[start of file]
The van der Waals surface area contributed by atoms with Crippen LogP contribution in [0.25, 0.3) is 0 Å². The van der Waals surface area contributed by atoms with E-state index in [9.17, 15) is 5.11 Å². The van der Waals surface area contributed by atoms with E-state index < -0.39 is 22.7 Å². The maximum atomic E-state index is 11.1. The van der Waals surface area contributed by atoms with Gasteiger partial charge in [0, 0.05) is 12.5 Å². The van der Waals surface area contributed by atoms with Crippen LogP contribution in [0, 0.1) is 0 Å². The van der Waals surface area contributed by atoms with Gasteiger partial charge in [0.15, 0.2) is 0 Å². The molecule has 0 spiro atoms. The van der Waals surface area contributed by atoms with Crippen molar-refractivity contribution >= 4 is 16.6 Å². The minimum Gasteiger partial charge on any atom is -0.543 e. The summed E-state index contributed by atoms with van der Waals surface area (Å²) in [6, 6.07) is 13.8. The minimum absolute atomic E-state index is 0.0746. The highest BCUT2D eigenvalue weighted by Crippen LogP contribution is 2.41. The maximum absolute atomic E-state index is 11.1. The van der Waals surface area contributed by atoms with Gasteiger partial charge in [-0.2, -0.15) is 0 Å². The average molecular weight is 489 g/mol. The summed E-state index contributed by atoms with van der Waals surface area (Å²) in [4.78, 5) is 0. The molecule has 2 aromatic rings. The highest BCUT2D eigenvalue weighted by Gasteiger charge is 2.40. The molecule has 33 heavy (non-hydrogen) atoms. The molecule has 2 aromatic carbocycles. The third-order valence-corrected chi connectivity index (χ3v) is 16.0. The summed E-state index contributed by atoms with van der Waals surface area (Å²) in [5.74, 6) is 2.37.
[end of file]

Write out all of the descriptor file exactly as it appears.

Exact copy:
The van der Waals surface area contributed by atoms with Crippen LogP contribution in [0.25, 0.3) is 0 Å². The van der Waals surface area contributed by atoms with E-state index in [9.17, 15) is 5.11 Å². The van der Waals surface area contributed by atoms with E-state index < -0.39 is 22.7 Å². The maximum atomic E-state index is 11.1. The van der Waals surface area contributed by atoms with Gasteiger partial charge in [0, 0.05) is 12.5 Å². The van der Waals surface area contributed by atoms with Crippen LogP contribution in [0, 0.1) is 0 Å². The van der Waals surface area contributed by atoms with Gasteiger partial charge in [0.15, 0.2) is 0 Å². The molecule has 0 spiro atoms. The van der Waals surface area contributed by atoms with Crippen molar-refractivity contribution >= 4 is 16.6 Å². The minimum Gasteiger partial charge on any atom is -0.543 e. The summed E-state index contributed by atoms with van der Waals surface area (Å²) in [6, 6.07) is 13.8. The minimum absolute atomic E-state index is 0.0746. The highest BCUT2D eigenvalue weighted by Crippen LogP contribution is 2.41. The maximum absolute atomic E-state index is 11.1. The van der Waals surface area contributed by atoms with Gasteiger partial charge in [-0.2, -0.15) is 0 Å². The average molecular weight is 489 g/mol. The summed E-state index contributed by atoms with van der Waals surface area (Å²) in [4.78, 5) is 0. The molecule has 2 aromatic rings. The highest BCUT2D eigenvalue weighted by Gasteiger charge is 2.40. The molecule has 33 heavy (non-hydrogen) atoms. The molecule has 2 aromatic carbocycles. The third-order valence-corrected chi connectivity index (χ3v) is 16.0. The summed E-state index contributed by atoms with van der Waals surface area (Å²) in [5.74, 6) is 2.37.